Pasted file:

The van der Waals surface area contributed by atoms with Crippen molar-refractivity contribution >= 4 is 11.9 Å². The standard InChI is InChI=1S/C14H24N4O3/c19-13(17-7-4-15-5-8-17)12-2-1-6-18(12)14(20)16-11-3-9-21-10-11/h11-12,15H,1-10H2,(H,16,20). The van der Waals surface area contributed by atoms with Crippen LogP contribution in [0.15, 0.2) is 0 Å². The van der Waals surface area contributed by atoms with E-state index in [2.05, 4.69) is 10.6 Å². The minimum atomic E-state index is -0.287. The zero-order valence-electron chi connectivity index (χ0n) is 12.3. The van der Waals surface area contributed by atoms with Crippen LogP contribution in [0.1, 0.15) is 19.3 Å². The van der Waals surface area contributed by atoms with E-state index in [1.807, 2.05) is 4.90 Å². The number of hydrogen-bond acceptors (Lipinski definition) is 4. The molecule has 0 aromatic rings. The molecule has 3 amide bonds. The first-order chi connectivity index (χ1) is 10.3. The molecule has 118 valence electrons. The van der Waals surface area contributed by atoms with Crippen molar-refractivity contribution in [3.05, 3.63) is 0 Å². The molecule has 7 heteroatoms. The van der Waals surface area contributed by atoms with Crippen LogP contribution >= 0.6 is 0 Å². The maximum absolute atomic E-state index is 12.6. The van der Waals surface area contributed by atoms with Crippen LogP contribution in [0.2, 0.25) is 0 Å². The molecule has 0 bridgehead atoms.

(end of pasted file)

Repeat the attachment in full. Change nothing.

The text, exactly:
The van der Waals surface area contributed by atoms with Crippen molar-refractivity contribution >= 4 is 11.9 Å². The standard InChI is InChI=1S/C14H24N4O3/c19-13(17-7-4-15-5-8-17)12-2-1-6-18(12)14(20)16-11-3-9-21-10-11/h11-12,15H,1-10H2,(H,16,20). The van der Waals surface area contributed by atoms with Crippen LogP contribution in [0.15, 0.2) is 0 Å². The van der Waals surface area contributed by atoms with E-state index in [2.05, 4.69) is 10.6 Å². The minimum atomic E-state index is -0.287. The zero-order valence-electron chi connectivity index (χ0n) is 12.3. The van der Waals surface area contributed by atoms with Crippen LogP contribution in [0.1, 0.15) is 19.3 Å². The van der Waals surface area contributed by atoms with E-state index in [1.807, 2.05) is 4.90 Å². The number of hydrogen-bond acceptors (Lipinski definition) is 4. The molecule has 0 aromatic rings. The molecule has 3 amide bonds. The first-order chi connectivity index (χ1) is 10.3. The molecule has 118 valence electrons. The van der Waals surface area contributed by atoms with Crippen molar-refractivity contribution in [3.05, 3.63) is 0 Å². The molecule has 7 heteroatoms. The van der Waals surface area contributed by atoms with Crippen LogP contribution >= 0.6 is 0 Å². The maximum absolute atomic E-state index is 12.6. The van der Waals surface area contributed by atoms with Crippen LogP contribution in [0.2, 0.25) is 0 Å². The molecule has 0 bridgehead atoms.